Finance Minister Lim Guan Eng has "reminded" former prime minister Najib Abdul Razak that it was the poor that stands to gain from the removal of the goods and services tax (GST) enacted during the latter's rule, as they had been "unfairly impacted" by the tax.
In a statement today, Lim was responding to a posting by the ousted leader which stated the rich would benefit the most from the new government's abolition of the GST and they could once more evade taxes.
"Najib added that money lost to the rich can no longer be used to help the poor in the B40 group. In attacking Prime Minister Dr Mahathir Mohamad, Najib hoped that the 'new Malaysia' isn't just for the rich and business people.
"Najib forgets that GST has impacted all Malaysians, particularly unfairly on the poor for the first time, when they never had to pay any taxes previously," Lim said.
In a posting yesterday, Najib had taken his successor, Mahathir, to task over the latter's announcement that the government would not be raising the salaries of civil servants, while minimum wage would be increased in stages.
The former BN chairperson claimed that the GST was implemented to help raise wages, adding "money lost to the rich can no longer be used to raise the salaries of civil servants and help the B40 group".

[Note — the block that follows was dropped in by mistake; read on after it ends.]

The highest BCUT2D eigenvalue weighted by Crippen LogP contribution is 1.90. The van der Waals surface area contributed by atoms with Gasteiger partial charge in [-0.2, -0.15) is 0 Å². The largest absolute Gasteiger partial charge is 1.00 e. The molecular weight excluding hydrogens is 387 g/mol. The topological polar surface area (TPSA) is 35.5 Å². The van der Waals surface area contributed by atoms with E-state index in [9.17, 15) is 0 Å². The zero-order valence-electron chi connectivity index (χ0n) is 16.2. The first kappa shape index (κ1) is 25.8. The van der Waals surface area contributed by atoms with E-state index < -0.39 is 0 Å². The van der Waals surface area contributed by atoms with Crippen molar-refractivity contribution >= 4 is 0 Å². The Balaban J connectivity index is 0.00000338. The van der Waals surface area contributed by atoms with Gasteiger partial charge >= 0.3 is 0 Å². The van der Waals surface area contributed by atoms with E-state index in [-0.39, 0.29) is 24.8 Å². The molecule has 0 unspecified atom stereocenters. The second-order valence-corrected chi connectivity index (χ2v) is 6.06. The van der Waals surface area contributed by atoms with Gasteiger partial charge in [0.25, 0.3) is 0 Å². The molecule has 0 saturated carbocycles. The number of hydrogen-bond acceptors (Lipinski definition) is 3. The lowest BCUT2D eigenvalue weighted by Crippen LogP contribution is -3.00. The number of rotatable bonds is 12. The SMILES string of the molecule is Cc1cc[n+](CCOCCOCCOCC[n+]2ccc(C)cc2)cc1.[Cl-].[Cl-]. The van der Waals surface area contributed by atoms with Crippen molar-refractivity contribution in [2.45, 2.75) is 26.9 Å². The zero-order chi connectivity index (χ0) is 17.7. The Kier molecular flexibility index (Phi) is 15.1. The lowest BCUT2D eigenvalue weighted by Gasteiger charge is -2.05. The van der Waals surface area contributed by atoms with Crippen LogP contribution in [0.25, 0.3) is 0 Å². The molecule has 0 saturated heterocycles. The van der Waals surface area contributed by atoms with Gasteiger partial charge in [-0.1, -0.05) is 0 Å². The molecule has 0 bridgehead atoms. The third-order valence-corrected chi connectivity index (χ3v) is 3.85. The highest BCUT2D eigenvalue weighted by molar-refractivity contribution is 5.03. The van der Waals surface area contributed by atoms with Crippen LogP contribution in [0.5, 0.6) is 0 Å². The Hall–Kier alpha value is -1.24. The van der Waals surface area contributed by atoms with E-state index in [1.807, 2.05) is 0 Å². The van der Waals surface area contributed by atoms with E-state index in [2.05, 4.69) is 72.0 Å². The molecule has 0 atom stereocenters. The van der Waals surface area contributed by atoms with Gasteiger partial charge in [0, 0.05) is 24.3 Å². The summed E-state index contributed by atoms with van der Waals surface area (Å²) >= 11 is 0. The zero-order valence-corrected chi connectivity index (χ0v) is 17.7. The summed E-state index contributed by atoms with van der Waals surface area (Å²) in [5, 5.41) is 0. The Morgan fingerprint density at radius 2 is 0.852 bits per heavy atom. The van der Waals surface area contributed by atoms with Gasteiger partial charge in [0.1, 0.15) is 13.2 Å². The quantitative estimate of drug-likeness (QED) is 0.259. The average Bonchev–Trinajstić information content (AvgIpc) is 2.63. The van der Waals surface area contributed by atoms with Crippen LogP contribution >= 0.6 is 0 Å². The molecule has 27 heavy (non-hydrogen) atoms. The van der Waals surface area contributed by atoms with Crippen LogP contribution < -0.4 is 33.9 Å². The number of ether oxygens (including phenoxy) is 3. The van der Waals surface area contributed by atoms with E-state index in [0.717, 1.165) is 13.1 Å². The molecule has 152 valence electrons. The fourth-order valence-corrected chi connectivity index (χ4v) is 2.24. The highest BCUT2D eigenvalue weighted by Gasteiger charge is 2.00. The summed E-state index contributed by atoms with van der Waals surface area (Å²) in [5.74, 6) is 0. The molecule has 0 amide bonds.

Lim also claimed in his statement today that the GST had posed such a heavy financial burden on the people that they had no choice but to vote out BN.
Otherwise, he said, GST would have continued and there would be no end to the people’s “economic distress”.
Now that the new government has zero-rated GST for three months, he said warnings from the opposition that the country would go bankrupt without GST did not materialise.
Not only did the country not go bankrupt, Lim said the new government has continued to provide BR1M which has been renamed as Bantuan Saraan Hidup (BSH).
The next BSH payment will be on Aug 15, a week before Hari Raya Aidiladha, he added.
This shows that Najib’s claims that the Pakatan Harapan government does not care about those in the lower economic class are untrue, Lim said.
Another way the new government has helped those in the bottom 40 percent of the economic class in Malaysia was through the stabilisation of petrol prices.
Despite the hike in global oil prices, the Harapan government has maintained fuel prices at RM2.20 and RM2.28 per litre for RON95 and diesel respectively, he said.
“Najib is, therefore, wrong to say that the GST is good or that the new government is not focused on assisting the B40 group,” Lim said.